[Fwd: A commet (third attempt to submit)]
First, it fails to clearly articulate who is the intended beneficiary of these policies. Nor does it articulate anything more than a few tired and unrevealing phrases about the purpose of collecting "whois" data, much less how that collection improves the technical stability of DNS as measured in terms of efficiently and quickly transforming DNS query packets into DNS response packets without prejudice against any query source or query content.
In addition, the report fails to even consider measures that have been discussed in the past - ICANN's memory is very short.
For example, it has been raised in the past that anyone who asks to view whois data should be required to submit to a permanent and publicly visible ledger the following information:
- Identity (i.e. name, contact information) of the person requesting access.
- A short but factual statement describing, with particularity, what specific rights of the person making the inquiry are believed to have been violated by the data subject described in the whois record being accessed.
As for the material that is in the report:
The operational point of contact is a useful idea.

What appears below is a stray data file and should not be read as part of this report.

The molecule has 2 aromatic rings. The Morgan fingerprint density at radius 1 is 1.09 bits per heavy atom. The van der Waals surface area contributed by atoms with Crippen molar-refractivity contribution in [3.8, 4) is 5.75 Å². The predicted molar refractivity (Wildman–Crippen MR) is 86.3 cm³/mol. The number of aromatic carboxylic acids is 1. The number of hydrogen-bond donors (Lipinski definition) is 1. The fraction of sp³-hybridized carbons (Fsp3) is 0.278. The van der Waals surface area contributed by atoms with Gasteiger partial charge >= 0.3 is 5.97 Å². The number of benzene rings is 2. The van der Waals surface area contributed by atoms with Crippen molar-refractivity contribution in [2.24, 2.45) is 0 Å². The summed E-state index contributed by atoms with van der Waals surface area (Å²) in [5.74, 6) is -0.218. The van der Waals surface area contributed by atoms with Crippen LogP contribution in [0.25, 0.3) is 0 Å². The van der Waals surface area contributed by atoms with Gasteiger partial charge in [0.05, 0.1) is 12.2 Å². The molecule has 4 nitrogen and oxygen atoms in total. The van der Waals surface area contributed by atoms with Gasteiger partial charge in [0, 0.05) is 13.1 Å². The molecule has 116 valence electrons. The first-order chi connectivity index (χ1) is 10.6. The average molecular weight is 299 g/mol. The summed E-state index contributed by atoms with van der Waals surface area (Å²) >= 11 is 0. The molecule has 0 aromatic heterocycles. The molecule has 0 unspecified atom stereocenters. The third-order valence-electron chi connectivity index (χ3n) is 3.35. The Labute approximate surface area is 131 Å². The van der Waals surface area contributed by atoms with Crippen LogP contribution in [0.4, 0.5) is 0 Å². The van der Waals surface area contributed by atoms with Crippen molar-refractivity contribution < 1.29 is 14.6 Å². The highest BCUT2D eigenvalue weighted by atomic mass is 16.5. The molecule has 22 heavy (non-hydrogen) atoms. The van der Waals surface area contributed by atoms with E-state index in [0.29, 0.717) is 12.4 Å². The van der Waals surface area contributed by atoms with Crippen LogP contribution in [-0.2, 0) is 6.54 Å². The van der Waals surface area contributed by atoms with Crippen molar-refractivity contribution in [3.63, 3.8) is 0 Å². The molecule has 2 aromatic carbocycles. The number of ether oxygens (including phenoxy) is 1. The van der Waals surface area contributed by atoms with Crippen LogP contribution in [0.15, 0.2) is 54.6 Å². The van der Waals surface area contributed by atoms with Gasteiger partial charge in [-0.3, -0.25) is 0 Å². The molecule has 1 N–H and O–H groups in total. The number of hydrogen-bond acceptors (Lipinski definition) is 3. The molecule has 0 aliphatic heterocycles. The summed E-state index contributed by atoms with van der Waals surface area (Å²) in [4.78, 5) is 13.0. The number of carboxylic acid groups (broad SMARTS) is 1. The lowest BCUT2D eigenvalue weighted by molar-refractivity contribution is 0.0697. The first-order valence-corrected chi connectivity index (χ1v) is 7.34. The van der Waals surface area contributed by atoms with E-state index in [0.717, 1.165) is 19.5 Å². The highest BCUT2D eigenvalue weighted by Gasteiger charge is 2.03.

The special circumstances proposal is wrong-minded in that it turns the privacy equation around. Privacy should be the default state of affairs, not the exception.
We have seen so many examples of how the intellectual property industry has become an abusive industry. The assault on individual rights by the RIAA and its thousands of lawsuits based on a dragnet sweep of IP address information - indicates what kinds of use we can expect the intellectual property industry to make of whois data.
The special circumstances proposal is being made by an industry that has demonstrated that it wants that data as a weapon for its own purposes.
ICANN, being a body whose interest is the technical stability of the internet, ought not to be granting such political and economic favors to one particular industrial segment.